months we wait through ice and snow and all things winter. We enjoy the powder while longing for
green. We cuddle up by fires, warm liquid tucked between our hands and soak up the short days and
long rest. Then the month turns to three and we stretch out our limbs, open our hearts and turn to the
sun. “Awake!” our bodies cry. Take a deep breath, get outside and take in the joy that brings us
northerners to tears. And we do. When the thermometer hits fifty and the sun shines bright, we throw
open our windows, tuck our boots away and slip into our shorts as quickly as possible fueled by a
little fear that the warmth might not stay. We know better of course and yet we do it anyway. We
breathe into the spaces that have been hunched over, tight and playing defense and we exhale deeply.

And then it’s spring.

Julie Fogliano may have coined it first. Maybe not. Either way And Then It’s Spring maintains its
place at the top of the list as our favorite springtime book. It pulls at my heartstrings as it narrates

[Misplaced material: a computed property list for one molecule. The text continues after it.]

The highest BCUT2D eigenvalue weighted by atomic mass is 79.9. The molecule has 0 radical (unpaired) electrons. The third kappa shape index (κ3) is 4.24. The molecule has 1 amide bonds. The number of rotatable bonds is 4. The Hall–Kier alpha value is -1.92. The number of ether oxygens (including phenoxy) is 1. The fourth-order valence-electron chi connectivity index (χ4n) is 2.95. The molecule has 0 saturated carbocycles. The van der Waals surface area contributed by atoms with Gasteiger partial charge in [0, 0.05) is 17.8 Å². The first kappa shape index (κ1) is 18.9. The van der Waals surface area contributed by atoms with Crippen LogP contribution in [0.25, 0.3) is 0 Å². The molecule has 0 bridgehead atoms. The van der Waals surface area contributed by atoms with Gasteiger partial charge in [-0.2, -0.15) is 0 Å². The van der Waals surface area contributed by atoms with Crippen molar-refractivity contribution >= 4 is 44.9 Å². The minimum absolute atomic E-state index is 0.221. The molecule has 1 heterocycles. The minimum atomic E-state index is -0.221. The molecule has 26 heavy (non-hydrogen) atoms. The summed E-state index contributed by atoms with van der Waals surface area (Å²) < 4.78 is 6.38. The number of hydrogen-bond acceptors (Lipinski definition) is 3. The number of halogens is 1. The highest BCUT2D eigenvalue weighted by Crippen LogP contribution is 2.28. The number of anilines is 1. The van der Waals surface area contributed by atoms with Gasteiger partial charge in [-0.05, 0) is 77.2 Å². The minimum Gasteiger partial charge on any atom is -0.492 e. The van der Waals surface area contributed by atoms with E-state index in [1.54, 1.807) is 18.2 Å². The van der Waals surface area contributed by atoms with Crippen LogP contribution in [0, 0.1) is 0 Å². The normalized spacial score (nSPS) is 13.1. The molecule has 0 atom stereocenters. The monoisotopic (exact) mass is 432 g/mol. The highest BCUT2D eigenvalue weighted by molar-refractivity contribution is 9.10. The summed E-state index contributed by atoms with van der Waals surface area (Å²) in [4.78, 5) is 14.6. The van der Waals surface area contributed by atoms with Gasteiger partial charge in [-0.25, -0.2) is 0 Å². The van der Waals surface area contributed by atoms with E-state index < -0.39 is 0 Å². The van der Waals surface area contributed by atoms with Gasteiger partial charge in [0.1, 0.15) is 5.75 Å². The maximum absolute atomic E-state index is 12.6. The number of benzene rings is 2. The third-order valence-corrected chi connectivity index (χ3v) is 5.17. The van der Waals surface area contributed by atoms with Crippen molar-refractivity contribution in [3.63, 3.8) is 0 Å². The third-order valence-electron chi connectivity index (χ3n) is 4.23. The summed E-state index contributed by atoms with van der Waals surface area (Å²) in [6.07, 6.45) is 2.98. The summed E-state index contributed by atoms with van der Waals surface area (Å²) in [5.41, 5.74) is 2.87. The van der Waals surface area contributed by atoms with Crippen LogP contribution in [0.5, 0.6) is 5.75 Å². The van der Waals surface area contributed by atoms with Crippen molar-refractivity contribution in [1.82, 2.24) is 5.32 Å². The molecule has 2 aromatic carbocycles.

so aptly our journey through spring. The hope, the worry [Will it ever come? Will it stay?], the
preparation and finally the transformation. The more I ponder and observe the more I’m convinced
that spring is a mirror for the journey that unfolds within us. We step out in faith that something will
happen. We meditate, practice asana and pranayama, we eat well, learn and find our teachers. We
spread seeds and hope for rain. It doesn’t look promising at first, bleak even, and our path may be
filled with a mirage of change but we step anyway. We plant anyway. Fools play really. And then a
hum awakens within us. The hum feeding something but we’re not quite sure what. We trust it’s